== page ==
COLUMN SIXTY-NINE, MARCH 1, 2002
(Copyright © 2002 Al Aronowitz)
'LET IT BE,' THE MOVIE
(Photo by Linda McCartney from her book, "SIXTIES, Portrait of an Era")
The least that can be said for the movie, Let It
Be, is that it gives you a chance to spend 90 minutes with the Beatles.
If that's not enough, you can stay and see the movie twice.
It's been almost seven years now since John, Paul, George and Ringo
started living their lives In public and they've
learned not only how to function while constantly being watched, but how to
function and still make people want to keep on watching them.
Does it make any difference to a Beatle that there
happens to be a movie camera in the room?
After you get used to one pair of eyes studying how you pick your nose,
the next hundred million pairs of eyes come easy.
Of course it would be simple to criticize the Beatles
for not offering more for the money than just themselves.
Unfettered by any script, uncomplicated by any plot, Let it Be
offers the kind of structure you get when you start to pile one kindergarten
block on top of another. You reach a point where, if you add one more, the whole
It was shot In 16 millimeter with little more
than anyone would need to take home movies.
Vaguely, the Beatles thought, it might turn into a television film.
Now we see it in first-run movie houses grossing more than a million
dollars in 14 days. The negative only cost $120,000.
Aren't the Beatles entitled to get paid for being
such public figures? In Let It
Be, we see them in a recording studio.
There is nothing more tedious in music than the long hours spent in a
recording studio. Then we see them
in a live performance on the roof of Apple.
A live performance on the roof of Apple?
They blow steam into the chill London winter.
John rubs his hands to warm them for his guitar.
He has to perform in a coat. So
does George. The drum is nailed
down in the wrong place. The police come to serve a noise complaint.
John forgets a lyric and grins into the camera as he sings a dummy line
of gibberish. A mob gathers in the
streets below. Crowds accumulate on
neighboring rooftops. The sound,
only adequately recorded on a Nagra, is distorted in the wind.
And then the movie's over.
it sounds like a bomb, it's got an awful long fuse. See it a few times and you'll find it grows rather than wears
on you. The Beatles have more to
sell than their privacy, or haven't you heard?
Let It Be is not just a documentary, it's a spectacular show.
And in addition to being a show, it also becomes a drama.
Who among you will walk in to see it not knowing how it fits into the
saga of the Beatles?
When the picture opens, John has already abdicated
his leadership of the group to pursue his love for Yoko. She sits constantly at
his side in the midst of the four of them.
John kisses her passionately, and then dances with her to I, Me, Mine,
a song that George describes as "a heavy waltz." In the meantime, you
see the tensions unfold on the screen as Paul unsuccessfully tries to assume the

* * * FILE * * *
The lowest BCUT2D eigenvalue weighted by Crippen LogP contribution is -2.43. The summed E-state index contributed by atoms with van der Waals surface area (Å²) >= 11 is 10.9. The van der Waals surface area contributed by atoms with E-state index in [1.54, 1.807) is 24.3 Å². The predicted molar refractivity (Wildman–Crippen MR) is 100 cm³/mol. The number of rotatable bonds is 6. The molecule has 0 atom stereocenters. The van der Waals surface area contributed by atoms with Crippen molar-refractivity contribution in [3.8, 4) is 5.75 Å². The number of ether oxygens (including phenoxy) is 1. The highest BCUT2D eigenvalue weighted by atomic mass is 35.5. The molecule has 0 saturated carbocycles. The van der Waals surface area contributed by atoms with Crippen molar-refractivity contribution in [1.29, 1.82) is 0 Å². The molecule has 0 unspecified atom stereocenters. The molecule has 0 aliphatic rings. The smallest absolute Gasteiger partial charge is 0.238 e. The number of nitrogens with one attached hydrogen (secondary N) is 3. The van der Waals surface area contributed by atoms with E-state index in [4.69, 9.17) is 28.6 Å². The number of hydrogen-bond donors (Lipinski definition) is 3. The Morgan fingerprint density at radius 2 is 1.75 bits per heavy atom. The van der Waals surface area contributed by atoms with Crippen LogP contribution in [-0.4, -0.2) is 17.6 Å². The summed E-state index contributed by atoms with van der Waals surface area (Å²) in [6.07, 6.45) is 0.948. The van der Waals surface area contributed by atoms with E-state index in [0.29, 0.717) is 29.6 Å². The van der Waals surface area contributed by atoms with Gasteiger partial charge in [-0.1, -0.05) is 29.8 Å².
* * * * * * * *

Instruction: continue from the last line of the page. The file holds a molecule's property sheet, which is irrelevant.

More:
He lectures John on why the Beatles should play
audiences. He makes fun of the way
they all behaved in Rishikesh with the Maharishi. He tells them to quit fooling
around or "we'll be here all bloody day." He tries to be a nice guy
about it but, in one of the most revealing moments of the film, he also comes
down hard on George.
There is a musical disagreement between the two of them and you can see the embarrassment as Paul leans forward trying to escape the microphone, almost whispering, "I always feel as though I'm annoying ya ... I'm not trying to get
you want me to play
or I won't play at all. . .'
ya, but really I'm trying to say. . ." George
reacts with emotion at so public an attack.
"I'll, play whatever you want me to play or I
won't play at all if you don't want me to play," he answers.
"I'll do anything that will please you." In the theater, the
audience breaks into laughter.
George quit after that episode and for the next few days, the cameras focused on
his empty chair. Producer Neil
Aspinall later cut the empty chair from the film to preserve its tightness, but
still the movie remains straightforward and uncompromising in its exposure of
these four musical lives.
course Paul emerges the star of the film, whether hero or anti-hero, disheveled
and bearded with a bruise on his, lip from a bike accident, playing bass, piano,
acoustical guitar, conducting, directing and singing most of the songs. Nothing
the others do seems to satisfy him. Not
that he doesn't make any sense.
complicated now," he tells the others at one point.
"If we can get it simpler and then complicate it. . ."
In the theater it's another laugh.
On the screen, the tension builds. When Paul loses interest during a
rehearsal of John singing Dig a Pony, John suddenly stops.
"Has anybody got a fast one?" he says.
As for the songs, there are plenty of them, although
they're all in bits and pieces until the Beatles finally get onto the Apple
rooftop. It's been years since
anyone saw the Beatles perform live and this is the closest you probably will
come to seeing them perform live for years more.
The magic is still there, and you don't have to witness it from the top
tier of some ballpark, even if it is only on film.
They sing Get Back, Don't Let Me Down, Long
and Winding Road, Let It Be, and a good few others, including The Two of
Us, which may as well be the story of John and Paul.
As the song, says, they have memories now longer than the road that stretches out ahead. ##
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